Tuesday, March 21, 2023

Teacher Tuesday - Simple and Compound Interest


Today is kind of a "niche" post but I always get asked for more teacher content so here we go!  I teach simple and compound interest to my 7th grade classes and spend day 1 teaching simple interest, talking ab out how interest "works both ways" (as in something you can earn but also how it's something you can have to pay on a loan) and we go into credit REALLY briefly.  

I typically pick a student and say something like "Sarah got $100 for her birthday and she doesn't need it right now so she decides to give it to the Bank of Mrs. McAnally and if she leaves it with me for 1 month at the end of the month I'll pay her 5% interest.  In the meantime, Joe really wants a scooter and doesn't want to wait until he gets paid next weekend so he comes to The Bank of Mrs. McAnally to borrow $100.  I tell him that's fine, but I'm going to charge him 10% simple interest.  At the end of the month Joe comes back in and pays me $110 and then Sarah shows up to get her $100 and she gets $105" 

Students quickly see that I (the bank) made $5 and we talk about how this happens all the time on a much bigger scale, how banks decide how much interest to charge/pay and what happens if you don't pay your loan back on time.  They are typically super engaged in this discussion because it's interesting and after the lecture and talk I teach them the simple interest formula and we do some guided and then independent practice. 

On Day 2 I like to introduce Compound Interest but want to make sure that they REALLY grasp what makes compound interest so powerful... that the interest earned "compounds" and becomes part of the principal each period.  The best way I've found to really illustrate this is using two jars and some real cash.

I give each of them a "simple vs compound interest sheet" and we start off with $1 in the principal jar and then each period we find 50% interest of that dollar and fill out the left side ending with a balance of $5.50.  This hammers home the fact that the principal doesn't change and that each period they're earning the same amount of interest.  The original $1 in the principal jar never changes or moves.

Next, we start with $1 in our principal jar and they calculate 50% interest of that $1 (50 cents) but THEN we take that 50 cents from the interest earned jar and pour it INTO the principal jar so they can see that the interest earned compounds and becomes part of the principal.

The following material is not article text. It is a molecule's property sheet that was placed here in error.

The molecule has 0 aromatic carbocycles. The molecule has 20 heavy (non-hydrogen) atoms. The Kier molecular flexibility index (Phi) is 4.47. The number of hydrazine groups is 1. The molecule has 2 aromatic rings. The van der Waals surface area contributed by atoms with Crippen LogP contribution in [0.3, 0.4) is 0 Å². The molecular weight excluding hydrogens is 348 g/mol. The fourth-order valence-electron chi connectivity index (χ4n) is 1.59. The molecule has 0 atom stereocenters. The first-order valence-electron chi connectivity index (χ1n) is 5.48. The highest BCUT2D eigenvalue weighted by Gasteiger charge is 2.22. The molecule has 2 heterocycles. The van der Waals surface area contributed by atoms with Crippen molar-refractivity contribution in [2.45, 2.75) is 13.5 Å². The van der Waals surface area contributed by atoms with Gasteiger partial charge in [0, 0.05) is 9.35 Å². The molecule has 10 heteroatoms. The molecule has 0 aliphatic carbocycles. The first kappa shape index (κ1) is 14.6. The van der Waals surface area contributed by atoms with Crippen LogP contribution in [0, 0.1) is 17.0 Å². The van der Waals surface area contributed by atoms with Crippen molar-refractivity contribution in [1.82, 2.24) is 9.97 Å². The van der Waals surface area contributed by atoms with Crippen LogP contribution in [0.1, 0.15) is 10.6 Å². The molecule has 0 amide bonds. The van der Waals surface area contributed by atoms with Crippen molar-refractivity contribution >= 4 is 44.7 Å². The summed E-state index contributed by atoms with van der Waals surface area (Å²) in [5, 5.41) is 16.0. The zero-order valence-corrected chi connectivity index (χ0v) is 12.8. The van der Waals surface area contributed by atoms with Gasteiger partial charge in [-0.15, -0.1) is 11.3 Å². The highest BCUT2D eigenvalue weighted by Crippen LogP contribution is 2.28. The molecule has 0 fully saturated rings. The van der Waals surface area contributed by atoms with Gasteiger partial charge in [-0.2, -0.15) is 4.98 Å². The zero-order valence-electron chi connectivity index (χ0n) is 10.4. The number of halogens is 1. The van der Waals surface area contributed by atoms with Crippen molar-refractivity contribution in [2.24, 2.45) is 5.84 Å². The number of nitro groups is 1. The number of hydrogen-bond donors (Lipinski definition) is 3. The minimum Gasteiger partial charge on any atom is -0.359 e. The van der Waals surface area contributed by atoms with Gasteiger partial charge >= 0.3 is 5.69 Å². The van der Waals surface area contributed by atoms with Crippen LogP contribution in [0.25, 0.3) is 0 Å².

It doesn't take too many periods for them to realize how quickly the money is growing and WHY which is always my goal. You wouldn't have to complete this many lines in the chart for them to get the point but I love doing it this many times because they can see how quickly it escalates.  

Sometimes I'll have kids gather around and we'll sit on the floor and do this, sometimes I'll have a kid hold each of the jars at the front of the room, sometimes I just demonstrate from the front.  It just depends on the class, the kids, etc. 

They all get SUPER excited about compound interest and start talking about how they want to open accounts that earn compound interest and then I get to hit them with the credit card talk about how it can be hard to EARN compound interest but that often when you owe interest that compounds monthly and they really can see how quickly that can get crazy

On the days that I do this I will typically have the money counted out and in envelopes or baggies ready to go so I'm not counting out coins and the illustration goes quicker but I LOVE how this illustrates in such a clear and simple way WHY and HOW compound interest works and how it differs from simple interest.

If you aren't a teacher this may come in handy as you introduce some financial literacy topics with your kids (or young adults venturing into the real world of credit!) and I'd love to hear your feedback if you use it in your classroom or your home. 

HAPPY Tuesday, friends!!!

PS - if you want this simple/compound interest chart shoot me an email (momfessionals@gmail.com) and I'll send it your way!


  1. This is SUCH a good illustration! And I'd have been SO engaged if I was in your class!

  2. Love this so much, and I'm so happy that you're teaching kids lessons that are so valuable to them in the real world! There are plenty of adults who could learn a lot from this presentation. I'm a CPA and I may need to use this with some of my clients. :D

  3. This is a great exercise (and a great refresher/reminder too!). I absolutely loved middle school math. If I were a student in your class, this would have been so much fun! You're an awesome teacher :)

  4. You are a ROCK STAR, Mrs. McAnally!!!

  5. This is a great lesson and one that all kids should be taught! This is a great lesson for adults too. Once again, I wish all kids had amazing teachers like you!!


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